Reviewed by: Ziggy Merritt
The mixture of lo-fi and garage rock is analogous to chocolate and peanut butter. It just works. What about lo-fi mixed with a blend of garage rock, post-punk, and the soundtrack to a Spaghetti Western? You’ll find on the first bite that the flavors overwhelm each other, gifting you a grimace of confusion as you wonder where in this recipe did things turn sour? Imaginary People’s debut album, Dead Letterbox, works in a similar fashion much to its unfortunate detriment.
Starting off on the first track, “Simple Life”, I was introduced to that same Spaghetti Western theme along with a sound that reminded me greatly of something I might have expected Editors to churn out in one of their earlier albums. But then the same thing happened with the next track and the track after that. All featured a similar, even monotonous blend of rambling guitar, steady, rhythmic drumming and overwhelmed vocals as they ventured on and on. I might not have had much issue with this had it not been for the obnoxious length of each individual track, most of which ventured somewhere past four minutes in length. Normally I would never criticize the length of anything unless I happened to be reviewing Yes’ Tales from Topographic Oceans, yet the noted monotony works against the composition of Dead Letterbox. There’s nothing of distinction to take away, especially where the same formula is repeated time and time again.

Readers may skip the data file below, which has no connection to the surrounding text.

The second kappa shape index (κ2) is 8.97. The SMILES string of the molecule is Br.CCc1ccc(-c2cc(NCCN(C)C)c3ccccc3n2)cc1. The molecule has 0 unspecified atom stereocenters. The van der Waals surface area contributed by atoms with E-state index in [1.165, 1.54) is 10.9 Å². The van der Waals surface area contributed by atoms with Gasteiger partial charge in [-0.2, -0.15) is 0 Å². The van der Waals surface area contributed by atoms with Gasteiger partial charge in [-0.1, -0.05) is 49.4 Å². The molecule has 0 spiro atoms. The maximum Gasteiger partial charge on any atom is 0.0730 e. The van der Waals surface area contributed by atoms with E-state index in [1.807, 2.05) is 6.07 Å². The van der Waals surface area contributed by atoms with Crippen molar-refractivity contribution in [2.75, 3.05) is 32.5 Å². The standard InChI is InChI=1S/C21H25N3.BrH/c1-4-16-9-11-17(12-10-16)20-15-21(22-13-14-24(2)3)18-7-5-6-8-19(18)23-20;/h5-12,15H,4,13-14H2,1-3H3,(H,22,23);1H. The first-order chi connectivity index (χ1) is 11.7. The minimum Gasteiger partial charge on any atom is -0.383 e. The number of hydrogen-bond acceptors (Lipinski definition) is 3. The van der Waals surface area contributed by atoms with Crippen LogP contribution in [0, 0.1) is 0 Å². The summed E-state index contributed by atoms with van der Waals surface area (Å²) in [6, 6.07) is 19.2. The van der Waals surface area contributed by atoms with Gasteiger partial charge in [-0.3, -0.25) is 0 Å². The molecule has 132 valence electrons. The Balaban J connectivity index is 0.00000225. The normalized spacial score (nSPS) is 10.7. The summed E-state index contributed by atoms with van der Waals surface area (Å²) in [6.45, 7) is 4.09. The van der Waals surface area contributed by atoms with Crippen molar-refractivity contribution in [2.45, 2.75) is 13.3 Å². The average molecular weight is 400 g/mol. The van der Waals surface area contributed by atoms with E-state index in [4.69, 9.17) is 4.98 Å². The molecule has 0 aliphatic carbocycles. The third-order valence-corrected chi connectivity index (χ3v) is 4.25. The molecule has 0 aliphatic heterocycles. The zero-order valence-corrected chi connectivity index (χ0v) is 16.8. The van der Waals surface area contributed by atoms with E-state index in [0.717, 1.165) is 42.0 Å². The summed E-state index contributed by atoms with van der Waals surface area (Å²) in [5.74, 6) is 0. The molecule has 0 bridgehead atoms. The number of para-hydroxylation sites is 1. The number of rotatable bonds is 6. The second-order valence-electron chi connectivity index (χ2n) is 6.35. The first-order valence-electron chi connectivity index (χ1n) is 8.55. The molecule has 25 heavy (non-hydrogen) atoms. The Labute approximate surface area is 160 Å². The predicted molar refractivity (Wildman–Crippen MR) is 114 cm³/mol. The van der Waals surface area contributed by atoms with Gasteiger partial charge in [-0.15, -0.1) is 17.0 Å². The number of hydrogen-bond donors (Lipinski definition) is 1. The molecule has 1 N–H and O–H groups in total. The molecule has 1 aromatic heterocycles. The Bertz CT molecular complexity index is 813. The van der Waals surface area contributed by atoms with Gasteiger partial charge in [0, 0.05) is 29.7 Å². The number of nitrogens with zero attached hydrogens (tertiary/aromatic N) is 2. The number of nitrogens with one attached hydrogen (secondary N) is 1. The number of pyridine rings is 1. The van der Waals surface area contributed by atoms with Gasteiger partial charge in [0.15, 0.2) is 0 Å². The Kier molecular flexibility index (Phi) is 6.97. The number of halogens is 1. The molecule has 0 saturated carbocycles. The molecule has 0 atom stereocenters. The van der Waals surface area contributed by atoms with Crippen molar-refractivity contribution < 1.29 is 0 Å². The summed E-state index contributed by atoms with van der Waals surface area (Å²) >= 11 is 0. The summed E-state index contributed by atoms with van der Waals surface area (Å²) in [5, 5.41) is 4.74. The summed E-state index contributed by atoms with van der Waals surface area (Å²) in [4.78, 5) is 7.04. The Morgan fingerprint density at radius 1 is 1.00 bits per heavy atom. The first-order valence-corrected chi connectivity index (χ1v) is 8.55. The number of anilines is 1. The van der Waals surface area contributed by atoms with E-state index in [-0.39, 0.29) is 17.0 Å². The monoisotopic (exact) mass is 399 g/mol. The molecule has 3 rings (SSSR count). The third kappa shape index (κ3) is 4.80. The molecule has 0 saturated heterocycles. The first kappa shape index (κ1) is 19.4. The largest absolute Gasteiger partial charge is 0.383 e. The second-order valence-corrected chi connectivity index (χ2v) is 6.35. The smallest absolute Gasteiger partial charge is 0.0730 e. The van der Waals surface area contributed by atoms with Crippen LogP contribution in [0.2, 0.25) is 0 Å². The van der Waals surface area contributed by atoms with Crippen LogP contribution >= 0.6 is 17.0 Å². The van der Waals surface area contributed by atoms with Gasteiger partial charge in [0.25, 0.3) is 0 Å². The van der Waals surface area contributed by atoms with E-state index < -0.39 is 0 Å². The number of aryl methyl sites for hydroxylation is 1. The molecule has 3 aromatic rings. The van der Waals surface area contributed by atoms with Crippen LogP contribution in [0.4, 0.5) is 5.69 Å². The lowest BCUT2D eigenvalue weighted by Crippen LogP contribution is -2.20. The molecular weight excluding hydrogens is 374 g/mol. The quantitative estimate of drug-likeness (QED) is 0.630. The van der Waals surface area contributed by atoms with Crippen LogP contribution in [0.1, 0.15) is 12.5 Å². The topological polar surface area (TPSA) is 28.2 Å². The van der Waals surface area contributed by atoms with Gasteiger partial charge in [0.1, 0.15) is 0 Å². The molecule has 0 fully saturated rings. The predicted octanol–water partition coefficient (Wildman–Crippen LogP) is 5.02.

This extends further to “Fever Nation” and “Miles”, both within the latter half of the album. In other instances, monotony is instead replaced with a disharmonious blend of sound, such as can be heard on “Gingerbread Girl.” Here the piano and guitar lines try to connect but instead bounce off of each other, making the following sonic experience a touch dreadful. Additionally, “Miles” does something similar as it tries to crescendo into a high pitch of organ and guitar, none of which succeed in delivering anything pleasant.
All this negativity aside, there are occasions where Dead Letterbox succeeds at offering up a gem or two. The mid-album treat of “Agata” is simple in composition and one of few occasions where the vocals don’t find themselves overwhelmed by a burdensome guitar riff. Sweet, brief glissandos glitter alongside a tuneful melody, one that’s a sharp departure from the display of masculinity that is so becoming of Dead Letterbox. To a lesser extent, “Stella” does something similar, yet quietly finishes the bold strokes of the album. Both eschew a dreamy quality that is quite unlike anything present. They show promise for a band in search of a unified voice.
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